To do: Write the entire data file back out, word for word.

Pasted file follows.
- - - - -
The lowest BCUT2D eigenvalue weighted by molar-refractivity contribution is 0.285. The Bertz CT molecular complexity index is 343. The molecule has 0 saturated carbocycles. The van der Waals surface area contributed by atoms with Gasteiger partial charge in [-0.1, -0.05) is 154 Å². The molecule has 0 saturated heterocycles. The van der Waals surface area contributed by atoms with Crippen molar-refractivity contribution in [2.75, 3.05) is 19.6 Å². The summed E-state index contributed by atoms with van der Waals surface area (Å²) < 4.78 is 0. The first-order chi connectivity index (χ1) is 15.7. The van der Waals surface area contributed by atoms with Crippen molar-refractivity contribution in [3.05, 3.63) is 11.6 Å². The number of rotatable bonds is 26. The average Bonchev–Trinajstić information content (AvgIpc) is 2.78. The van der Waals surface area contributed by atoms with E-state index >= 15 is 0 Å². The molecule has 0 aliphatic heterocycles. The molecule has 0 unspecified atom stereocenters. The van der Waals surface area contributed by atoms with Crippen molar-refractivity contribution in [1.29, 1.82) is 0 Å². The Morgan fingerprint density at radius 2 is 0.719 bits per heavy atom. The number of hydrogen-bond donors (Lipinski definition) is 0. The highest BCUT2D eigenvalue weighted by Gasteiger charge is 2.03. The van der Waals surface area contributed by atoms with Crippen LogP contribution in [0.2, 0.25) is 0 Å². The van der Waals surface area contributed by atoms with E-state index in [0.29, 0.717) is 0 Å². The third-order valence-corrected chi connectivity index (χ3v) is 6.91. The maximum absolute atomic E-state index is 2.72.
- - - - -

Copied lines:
The lowest BCUT2D eigenvalue weighted by molar-refractivity contribution is 0.285. The Bertz CT molecular complexity index is 343. The molecule has 0 saturated carbocycles. The van der Waals surface area contributed by atoms with Gasteiger partial charge in [-0.1, -0.05) is 154 Å². The molecule has 0 saturated heterocycles. The van der Waals surface area contributed by atoms with Crippen molar-refractivity contribution in [2.75, 3.05) is 19.6 Å². The summed E-state index contributed by atoms with van der Waals surface area (Å²) < 4.78 is 0. The first-order chi connectivity index (χ1) is 15.7. The van der Waals surface area contributed by atoms with Crippen molar-refractivity contribution in [3.05, 3.63) is 11.6 Å². The number of rotatable bonds is 26. The average Bonchev–Trinajstić information content (AvgIpc) is 2.78. The van der Waals surface area contributed by atoms with E-state index >= 15 is 0 Å². The molecule has 0 aliphatic heterocycles. The molecule has 0 unspecified atom stereocenters. The van der Waals surface area contributed by atoms with Crippen molar-refractivity contribution in [1.29, 1.82) is 0 Å². The Morgan fingerprint density at radius 2 is 0.719 bits per heavy atom. The number of hydrogen-bond donors (Lipinski definition) is 0. The highest BCUT2D eigenvalue weighted by Gasteiger charge is 2.03. The van der Waals surface area contributed by atoms with Crippen LogP contribution in [0.2, 0.25) is 0 Å². The van der Waals surface area contributed by atoms with E-state index in [0.29, 0.717) is 0 Å². The third-order valence-corrected chi connectivity index (χ3v) is 6.91. The maximum absolute atomic E-state index is 2.72.